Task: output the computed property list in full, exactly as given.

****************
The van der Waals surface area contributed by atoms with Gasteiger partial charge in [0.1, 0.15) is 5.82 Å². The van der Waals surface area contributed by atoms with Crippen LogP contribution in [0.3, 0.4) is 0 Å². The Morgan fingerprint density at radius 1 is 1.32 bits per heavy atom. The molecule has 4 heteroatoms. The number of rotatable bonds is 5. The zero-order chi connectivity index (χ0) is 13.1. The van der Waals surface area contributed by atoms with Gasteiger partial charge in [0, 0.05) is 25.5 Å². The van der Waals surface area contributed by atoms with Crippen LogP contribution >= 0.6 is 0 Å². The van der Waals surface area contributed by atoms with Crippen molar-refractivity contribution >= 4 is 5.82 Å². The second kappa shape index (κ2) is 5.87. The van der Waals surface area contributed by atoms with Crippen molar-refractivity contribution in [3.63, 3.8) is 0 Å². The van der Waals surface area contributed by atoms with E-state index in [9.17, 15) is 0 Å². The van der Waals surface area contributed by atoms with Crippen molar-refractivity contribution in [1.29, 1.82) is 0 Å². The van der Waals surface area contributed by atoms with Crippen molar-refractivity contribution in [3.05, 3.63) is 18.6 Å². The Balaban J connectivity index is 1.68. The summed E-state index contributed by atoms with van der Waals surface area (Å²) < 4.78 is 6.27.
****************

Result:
The van der Waals surface area contributed by atoms with Gasteiger partial charge in [0.1, 0.15) is 5.82 Å². The van der Waals surface area contributed by atoms with Crippen LogP contribution in [0.3, 0.4) is 0 Å². The Morgan fingerprint density at radius 1 is 1.32 bits per heavy atom. The molecule has 4 heteroatoms. The number of rotatable bonds is 5. The zero-order chi connectivity index (χ0) is 13.1. The van der Waals surface area contributed by atoms with Gasteiger partial charge in [0, 0.05) is 25.5 Å². The van der Waals surface area contributed by atoms with Crippen LogP contribution >= 0.6 is 0 Å². The van der Waals surface area contributed by atoms with Crippen molar-refractivity contribution >= 4 is 5.82 Å². The second kappa shape index (κ2) is 5.87. The van der Waals surface area contributed by atoms with Crippen molar-refractivity contribution in [3.63, 3.8) is 0 Å². The van der Waals surface area contributed by atoms with E-state index in [9.17, 15) is 0 Å². The van der Waals surface area contributed by atoms with Crippen molar-refractivity contribution in [1.29, 1.82) is 0 Å². The van der Waals surface area contributed by atoms with Crippen molar-refractivity contribution in [3.05, 3.63) is 18.6 Å². The Balaban J connectivity index is 1.68. The summed E-state index contributed by atoms with van der Waals surface area (Å²) < 4.78 is 6.27.